Desperately seeking lorry drivers
Should we really fear energy shortages this winter?
Queues and aggressive reaction at uk petrol stations, soaring electricity and natural gas prices there and elsewhere, media saturations and rumours of all kinds, it does not take more to raise fears of severe shortages as the winter approaches awakening the specter of the oil shocks of the 1970s. Thus, we have gone from the anguish of deflation to the ghosts of stagflation in just a few months.
More than a lasting inflationary risk, wouldn’t it be a simple resurgence of Murphy’s Law? The accumulation of bottlenecks, the combination of annoying technical and climatic circumstances, cartel markets, are all factors of tension that could nevertheless prove temporary.
The economic recovery supported by public policies has pushed up the final demand for goods beyond the productive and logistical capacities of many sectors. With a reversed front compared to 2008, America and Europe are the engines of this acceleration while China – the factory of (almost) everyone – slows down. In addition, the accelerated and disorderly shift out of coal (many regions in China have stopped their activity because they have not met the CO2 emission reduction targets imposed by Beijing), has sharply reduced production capacity and increased the demand for imports of other energy sources for the Middle Kingdom.
It must be noted that a climate transition in good order and at controlled costs is not yet assured.
In Europe, natural gas stocks were still low in the spring, while the supply is more contained than expected. “Controlled” management of gas pipelines, maximum use of liquefaction capacity, LNG carriers delivering to the highest bidder, over-indebted shale gas producers, recent rise in prices also makes it possible to compensate for the decreases of past years. The same goes for oil: OPEC+ is managing its quotas quite effectively, after the calamitous fall in revenues in 2020. For the first time since 2014, the price of a barrel of Brent is above $80.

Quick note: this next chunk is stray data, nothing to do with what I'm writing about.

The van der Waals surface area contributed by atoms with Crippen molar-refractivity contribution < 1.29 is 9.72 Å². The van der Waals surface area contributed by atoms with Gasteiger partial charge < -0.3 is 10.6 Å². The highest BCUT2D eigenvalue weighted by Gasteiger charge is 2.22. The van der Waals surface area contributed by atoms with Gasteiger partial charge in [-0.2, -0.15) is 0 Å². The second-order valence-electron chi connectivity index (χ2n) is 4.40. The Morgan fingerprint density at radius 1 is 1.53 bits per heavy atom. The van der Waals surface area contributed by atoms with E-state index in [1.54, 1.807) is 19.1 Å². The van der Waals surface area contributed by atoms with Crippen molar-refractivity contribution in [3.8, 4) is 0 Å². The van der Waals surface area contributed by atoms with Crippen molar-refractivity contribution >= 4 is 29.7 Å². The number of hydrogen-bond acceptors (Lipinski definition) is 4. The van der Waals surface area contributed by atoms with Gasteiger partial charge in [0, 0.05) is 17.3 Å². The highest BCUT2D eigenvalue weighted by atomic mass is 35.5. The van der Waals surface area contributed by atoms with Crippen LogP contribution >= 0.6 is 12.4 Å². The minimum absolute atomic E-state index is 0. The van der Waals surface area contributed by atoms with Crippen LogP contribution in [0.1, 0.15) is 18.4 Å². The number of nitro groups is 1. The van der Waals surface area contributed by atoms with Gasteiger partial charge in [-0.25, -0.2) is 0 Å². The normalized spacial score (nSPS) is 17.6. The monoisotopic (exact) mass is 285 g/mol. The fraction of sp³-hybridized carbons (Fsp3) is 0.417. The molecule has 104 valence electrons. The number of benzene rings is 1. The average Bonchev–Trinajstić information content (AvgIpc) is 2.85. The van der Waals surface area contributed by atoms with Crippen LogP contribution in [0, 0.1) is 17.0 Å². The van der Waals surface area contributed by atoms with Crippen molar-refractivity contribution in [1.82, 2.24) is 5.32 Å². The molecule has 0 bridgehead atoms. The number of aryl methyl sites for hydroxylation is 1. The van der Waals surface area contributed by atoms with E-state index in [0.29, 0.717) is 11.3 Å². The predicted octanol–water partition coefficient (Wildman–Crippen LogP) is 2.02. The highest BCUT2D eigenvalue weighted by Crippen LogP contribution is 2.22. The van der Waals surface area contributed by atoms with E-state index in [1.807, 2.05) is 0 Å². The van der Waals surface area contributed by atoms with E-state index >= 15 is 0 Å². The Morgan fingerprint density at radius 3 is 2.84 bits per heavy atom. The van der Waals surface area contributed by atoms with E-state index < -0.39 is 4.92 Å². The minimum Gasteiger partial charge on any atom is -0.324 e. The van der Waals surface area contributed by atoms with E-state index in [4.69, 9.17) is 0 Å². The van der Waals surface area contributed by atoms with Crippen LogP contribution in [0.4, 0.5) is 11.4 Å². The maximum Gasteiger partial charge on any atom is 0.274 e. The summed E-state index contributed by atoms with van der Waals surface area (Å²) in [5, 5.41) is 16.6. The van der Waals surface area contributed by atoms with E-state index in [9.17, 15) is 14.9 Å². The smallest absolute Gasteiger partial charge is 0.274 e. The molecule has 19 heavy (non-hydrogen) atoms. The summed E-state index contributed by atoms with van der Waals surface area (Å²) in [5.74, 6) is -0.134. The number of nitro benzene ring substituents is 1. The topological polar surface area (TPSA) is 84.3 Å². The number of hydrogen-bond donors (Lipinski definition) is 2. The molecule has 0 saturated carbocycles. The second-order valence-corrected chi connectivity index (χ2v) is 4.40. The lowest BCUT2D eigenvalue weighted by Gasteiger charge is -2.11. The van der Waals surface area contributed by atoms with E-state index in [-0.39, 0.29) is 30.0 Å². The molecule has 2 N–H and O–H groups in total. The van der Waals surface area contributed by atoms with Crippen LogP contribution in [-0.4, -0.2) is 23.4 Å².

These cumulative stresses are pushing electricity costs, whose share in the overall demand of energies is only growing. It has increased worldwide from 9.5% in 1973 to 19.7% in 2019, according to the International Energy Agency. They suggest, however, that there is indeed room for adjustment of supply when prices rise sufficiently.
It remains to manage the human factor and the climatic hazard. In the United States as in Europe, the aging of the population, the arduousness and more recently the pandemic, have considerably reduced the number of qualified drivers. In the UK, post-Brexit exile did the rest.
On the climate side, the lack of wind in Germany and the low level of water reserves in Norway have helped to limit the use of alternative energies. While the risks of short-term shortages can be reasonably ruled out, it must be noted that a climate transition in good order and at controlled costs is not yet assured.
Undoubtedly, the recent increase in production costs is clearly reflected in final prices and weighs on purchasing power. The Central Banks, as they reaffirmed at the meeting organised by the ECB on 29th September last, are sticking to their position: the current pressures are temporary. It is necessary to support the climate transition and promote the efforts of States in this direction.
©Article published in AllNews.ch on Sep29, 2020 ®Cartoon Barret